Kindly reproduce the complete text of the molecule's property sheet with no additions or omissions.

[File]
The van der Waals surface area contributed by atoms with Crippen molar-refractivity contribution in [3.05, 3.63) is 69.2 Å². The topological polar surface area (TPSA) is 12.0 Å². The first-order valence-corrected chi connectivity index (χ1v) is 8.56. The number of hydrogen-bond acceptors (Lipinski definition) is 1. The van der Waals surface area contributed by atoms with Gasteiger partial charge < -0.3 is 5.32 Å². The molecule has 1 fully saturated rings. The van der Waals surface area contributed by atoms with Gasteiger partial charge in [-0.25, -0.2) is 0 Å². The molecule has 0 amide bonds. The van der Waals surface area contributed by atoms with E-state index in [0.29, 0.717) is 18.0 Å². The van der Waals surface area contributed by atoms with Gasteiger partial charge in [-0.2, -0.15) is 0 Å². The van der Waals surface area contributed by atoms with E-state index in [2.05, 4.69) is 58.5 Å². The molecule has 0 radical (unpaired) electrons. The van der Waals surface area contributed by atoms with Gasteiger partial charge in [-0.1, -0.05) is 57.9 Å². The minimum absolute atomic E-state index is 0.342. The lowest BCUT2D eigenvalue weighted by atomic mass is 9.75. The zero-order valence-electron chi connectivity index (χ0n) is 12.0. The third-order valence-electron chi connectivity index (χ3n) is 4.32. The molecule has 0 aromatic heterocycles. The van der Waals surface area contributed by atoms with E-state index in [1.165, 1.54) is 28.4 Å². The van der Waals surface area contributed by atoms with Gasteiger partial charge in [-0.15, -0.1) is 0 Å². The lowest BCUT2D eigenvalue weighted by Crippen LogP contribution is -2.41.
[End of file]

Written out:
The van der Waals surface area contributed by atoms with Crippen molar-refractivity contribution in [3.05, 3.63) is 69.2 Å². The topological polar surface area (TPSA) is 12.0 Å². The first-order valence-corrected chi connectivity index (χ1v) is 8.56. The number of hydrogen-bond acceptors (Lipinski definition) is 1. The van der Waals surface area contributed by atoms with Gasteiger partial charge < -0.3 is 5.32 Å². The molecule has 1 fully saturated rings. The van der Waals surface area contributed by atoms with Gasteiger partial charge in [-0.25, -0.2) is 0 Å². The molecule has 0 amide bonds. The van der Waals surface area contributed by atoms with E-state index in [0.29, 0.717) is 18.0 Å². The van der Waals surface area contributed by atoms with Gasteiger partial charge in [-0.2, -0.15) is 0 Å². The van der Waals surface area contributed by atoms with E-state index in [2.05, 4.69) is 58.5 Å². The molecule has 0 radical (unpaired) electrons. The van der Waals surface area contributed by atoms with Gasteiger partial charge in [-0.1, -0.05) is 57.9 Å². The minimum absolute atomic E-state index is 0.342. The lowest BCUT2D eigenvalue weighted by atomic mass is 9.75. The zero-order valence-electron chi connectivity index (χ0n) is 12.0. The third-order valence-electron chi connectivity index (χ3n) is 4.32. The molecule has 0 aromatic heterocycles. The van der Waals surface area contributed by atoms with E-state index in [1.165, 1.54) is 28.4 Å². The van der Waals surface area contributed by atoms with Gasteiger partial charge in [-0.15, -0.1) is 0 Å². The lowest BCUT2D eigenvalue weighted by Crippen LogP contribution is -2.41.